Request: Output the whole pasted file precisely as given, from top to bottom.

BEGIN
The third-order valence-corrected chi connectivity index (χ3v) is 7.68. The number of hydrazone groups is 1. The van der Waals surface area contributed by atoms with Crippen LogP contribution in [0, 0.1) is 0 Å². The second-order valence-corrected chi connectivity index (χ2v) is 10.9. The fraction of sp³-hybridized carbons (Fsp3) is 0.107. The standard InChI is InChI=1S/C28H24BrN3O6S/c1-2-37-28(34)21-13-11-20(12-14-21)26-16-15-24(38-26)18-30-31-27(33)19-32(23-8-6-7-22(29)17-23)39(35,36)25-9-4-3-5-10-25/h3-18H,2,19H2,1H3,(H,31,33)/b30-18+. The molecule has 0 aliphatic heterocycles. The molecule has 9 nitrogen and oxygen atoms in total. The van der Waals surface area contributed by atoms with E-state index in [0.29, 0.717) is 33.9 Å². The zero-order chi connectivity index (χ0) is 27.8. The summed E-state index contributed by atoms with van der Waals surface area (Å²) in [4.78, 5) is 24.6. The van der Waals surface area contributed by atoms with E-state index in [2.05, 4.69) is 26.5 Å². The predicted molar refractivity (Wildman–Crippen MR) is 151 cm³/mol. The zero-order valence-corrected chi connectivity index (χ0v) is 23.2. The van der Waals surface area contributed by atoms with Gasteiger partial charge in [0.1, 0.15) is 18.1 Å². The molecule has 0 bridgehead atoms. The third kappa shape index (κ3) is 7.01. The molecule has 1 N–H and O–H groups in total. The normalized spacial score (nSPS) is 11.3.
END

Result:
The third-order valence-corrected chi connectivity index (χ3v) is 7.68. The number of hydrazone groups is 1. The van der Waals surface area contributed by atoms with Crippen LogP contribution in [0, 0.1) is 0 Å². The second-order valence-corrected chi connectivity index (χ2v) is 10.9. The fraction of sp³-hybridized carbons (Fsp3) is 0.107. The standard InChI is InChI=1S/C28H24BrN3O6S/c1-2-37-28(34)21-13-11-20(12-14-21)26-16-15-24(38-26)18-30-31-27(33)19-32(23-8-6-7-22(29)17-23)39(35,36)25-9-4-3-5-10-25/h3-18H,2,19H2,1H3,(H,31,33)/b30-18+. The molecule has 0 aliphatic heterocycles. The molecule has 9 nitrogen and oxygen atoms in total. The van der Waals surface area contributed by atoms with E-state index in [0.29, 0.717) is 33.9 Å². The zero-order chi connectivity index (χ0) is 27.8. The summed E-state index contributed by atoms with van der Waals surface area (Å²) in [4.78, 5) is 24.6. The van der Waals surface area contributed by atoms with E-state index in [2.05, 4.69) is 26.5 Å². The predicted molar refractivity (Wildman–Crippen MR) is 151 cm³/mol. The zero-order valence-corrected chi connectivity index (χ0v) is 23.2. The van der Waals surface area contributed by atoms with Gasteiger partial charge in [0.1, 0.15) is 18.1 Å². The molecule has 0 bridgehead atoms. The third kappa shape index (κ3) is 7.01. The molecule has 1 N–H and O–H groups in total. The normalized spacial score (nSPS) is 11.3.